15. 15. Page  15 Grounding - How Do I Avoid Hazards • Ground all power supply systems, electrical circuits, and electrical equipment • Do not remove ground pins/prongs from cord- and plug- connected equipment or extension cords • Use double-insulated tools • Ground all exposed metal parts of equipment
  16. 16. Page  16 Avoid Contact With Power Lines • Locate power lines in your work area before you begin working • Prior to digging, call the local authorities to identify and mark any buried lines. • Keep yourself and all objects at least 3 meters away from all energized power lines. • Have power lines de-energized and grounded prior to beginning your work. • Use non-conductive ladders (fiberglass) and other tools.
  17. 17. Page  17 Remember • Visually inspect all electrical equipment before use. • Remove any equipment with frayed cords, missing ground prongs, cracked tool casings, etc. from service. • Apply a warning tag to any defective tool and do not use it until it has been properly repaired.
  18. 18. Page  18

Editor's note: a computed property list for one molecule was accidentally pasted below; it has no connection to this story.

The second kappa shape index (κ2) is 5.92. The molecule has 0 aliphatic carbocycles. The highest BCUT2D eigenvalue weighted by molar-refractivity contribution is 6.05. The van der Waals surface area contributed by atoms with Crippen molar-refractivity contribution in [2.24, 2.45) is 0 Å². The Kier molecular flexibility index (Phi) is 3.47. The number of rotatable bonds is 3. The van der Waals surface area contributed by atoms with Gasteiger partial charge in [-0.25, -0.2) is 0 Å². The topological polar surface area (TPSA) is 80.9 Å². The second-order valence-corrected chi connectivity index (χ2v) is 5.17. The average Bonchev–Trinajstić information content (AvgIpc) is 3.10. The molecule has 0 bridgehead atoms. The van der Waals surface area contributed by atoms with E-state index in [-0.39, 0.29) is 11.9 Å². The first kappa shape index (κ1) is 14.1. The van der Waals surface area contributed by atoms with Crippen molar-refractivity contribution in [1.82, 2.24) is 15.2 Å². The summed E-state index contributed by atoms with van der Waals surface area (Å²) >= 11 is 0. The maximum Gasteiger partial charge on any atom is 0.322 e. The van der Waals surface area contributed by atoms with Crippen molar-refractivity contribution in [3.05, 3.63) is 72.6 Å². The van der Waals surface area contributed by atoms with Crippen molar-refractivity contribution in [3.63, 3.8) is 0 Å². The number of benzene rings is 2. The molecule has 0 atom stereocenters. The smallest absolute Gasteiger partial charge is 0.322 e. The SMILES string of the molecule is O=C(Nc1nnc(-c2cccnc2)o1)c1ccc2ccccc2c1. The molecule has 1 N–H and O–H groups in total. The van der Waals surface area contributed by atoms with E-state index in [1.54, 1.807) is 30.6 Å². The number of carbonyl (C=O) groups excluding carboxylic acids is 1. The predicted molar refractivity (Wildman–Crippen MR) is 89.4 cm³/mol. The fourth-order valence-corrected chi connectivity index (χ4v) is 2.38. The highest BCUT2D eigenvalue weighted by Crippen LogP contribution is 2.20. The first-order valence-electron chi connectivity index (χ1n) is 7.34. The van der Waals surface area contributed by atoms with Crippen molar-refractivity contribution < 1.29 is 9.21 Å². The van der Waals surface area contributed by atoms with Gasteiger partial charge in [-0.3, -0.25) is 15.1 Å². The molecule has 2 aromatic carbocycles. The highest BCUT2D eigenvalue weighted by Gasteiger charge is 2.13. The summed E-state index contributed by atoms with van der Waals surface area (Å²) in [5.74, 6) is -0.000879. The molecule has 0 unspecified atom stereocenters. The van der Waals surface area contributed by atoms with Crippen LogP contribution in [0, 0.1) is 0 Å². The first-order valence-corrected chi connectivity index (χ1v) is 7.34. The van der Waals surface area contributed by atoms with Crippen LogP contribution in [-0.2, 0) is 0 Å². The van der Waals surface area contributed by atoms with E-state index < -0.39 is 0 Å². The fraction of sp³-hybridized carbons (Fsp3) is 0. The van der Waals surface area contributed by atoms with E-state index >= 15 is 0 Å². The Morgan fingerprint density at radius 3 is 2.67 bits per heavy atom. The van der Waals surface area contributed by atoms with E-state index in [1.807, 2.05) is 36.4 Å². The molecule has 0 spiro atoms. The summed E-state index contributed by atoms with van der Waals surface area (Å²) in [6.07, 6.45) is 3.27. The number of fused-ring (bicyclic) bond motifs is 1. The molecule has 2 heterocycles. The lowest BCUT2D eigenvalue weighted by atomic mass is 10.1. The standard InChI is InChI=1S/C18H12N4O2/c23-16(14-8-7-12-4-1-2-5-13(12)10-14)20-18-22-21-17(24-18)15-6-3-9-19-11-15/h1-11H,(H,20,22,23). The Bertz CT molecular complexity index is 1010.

19. 19. Tarkeeb Quality Division publication Published: May 2009 Issue 1.0 Revision 0.0 Information compiled by Tarkeeb Quality Division. Copyright © 2009 by Tarkeeb Quality Division, Integrated Solutions for Telecommunication Systems Installation - Tarkeeb, P.O.Box 235574, Head Office, DSO, Dubai, Telephone No: +971 4 3263623, Facsimile No: +971 4 3263624, Email address: qa@tarkeeb.org This publication is designed to provide information with regard to the subject matter covered. It is distributed with the understanding that the document and its contents should be used solely for information purposes. Tarkeeb holds no liability to the information contained here within nor shall be responsible for the accuracy or damage that may arise from the usage of this document. Additional copies if required should be requested from the Company Quality Division. No part of this Publication may be reproduced all or in part in any form or by any means, electronic, or mechanical, including photocopying, recording or otherwise, without prior permission from The Quality Division, Tarkeeb. Copyright notice Publication history Revision Issue Date Document reference Remarks 1.0 0.0 May 13, 2009 1st Publication